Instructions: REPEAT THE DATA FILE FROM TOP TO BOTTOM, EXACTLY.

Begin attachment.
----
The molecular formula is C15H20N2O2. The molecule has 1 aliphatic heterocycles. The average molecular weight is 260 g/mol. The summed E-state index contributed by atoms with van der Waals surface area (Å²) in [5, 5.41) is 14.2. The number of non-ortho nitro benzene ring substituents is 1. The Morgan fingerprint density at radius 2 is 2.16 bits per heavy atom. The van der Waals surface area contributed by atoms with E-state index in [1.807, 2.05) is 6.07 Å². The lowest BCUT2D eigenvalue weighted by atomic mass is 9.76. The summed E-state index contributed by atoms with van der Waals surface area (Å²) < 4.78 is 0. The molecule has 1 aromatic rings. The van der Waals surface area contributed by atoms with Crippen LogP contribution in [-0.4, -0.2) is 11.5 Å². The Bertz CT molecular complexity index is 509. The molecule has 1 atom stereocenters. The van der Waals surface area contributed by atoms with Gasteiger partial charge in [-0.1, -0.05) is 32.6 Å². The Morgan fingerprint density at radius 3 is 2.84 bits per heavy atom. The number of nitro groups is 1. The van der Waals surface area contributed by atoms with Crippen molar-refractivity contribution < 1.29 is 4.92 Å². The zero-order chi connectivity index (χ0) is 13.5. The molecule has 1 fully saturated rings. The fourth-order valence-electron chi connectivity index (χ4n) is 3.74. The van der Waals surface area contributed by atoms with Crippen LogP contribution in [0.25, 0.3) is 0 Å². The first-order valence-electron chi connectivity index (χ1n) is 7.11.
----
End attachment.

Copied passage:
The molecular formula is C15H20N2O2. The molecule has 1 aliphatic heterocycles. The average molecular weight is 260 g/mol. The summed E-state index contributed by atoms with van der Waals surface area (Å²) in [5, 5.41) is 14.2. The number of non-ortho nitro benzene ring substituents is 1. The Morgan fingerprint density at radius 2 is 2.16 bits per heavy atom. The van der Waals surface area contributed by atoms with E-state index in [1.807, 2.05) is 6.07 Å². The lowest BCUT2D eigenvalue weighted by atomic mass is 9.76. The summed E-state index contributed by atoms with van der Waals surface area (Å²) < 4.78 is 0. The molecule has 1 aromatic rings. The van der Waals surface area contributed by atoms with Crippen LogP contribution in [-0.4, -0.2) is 11.5 Å². The Bertz CT molecular complexity index is 509. The molecule has 1 atom stereocenters. The van der Waals surface area contributed by atoms with Gasteiger partial charge in [-0.1, -0.05) is 32.6 Å². The Morgan fingerprint density at radius 3 is 2.84 bits per heavy atom. The number of nitro groups is 1. The van der Waals surface area contributed by atoms with Crippen molar-refractivity contribution < 1.29 is 4.92 Å². The zero-order chi connectivity index (χ0) is 13.5. The molecule has 1 fully saturated rings. The fourth-order valence-electron chi connectivity index (χ4n) is 3.74. The van der Waals surface area contributed by atoms with Crippen LogP contribution in [0.25, 0.3) is 0 Å². The first-order valence-electron chi connectivity index (χ1n) is 7.11.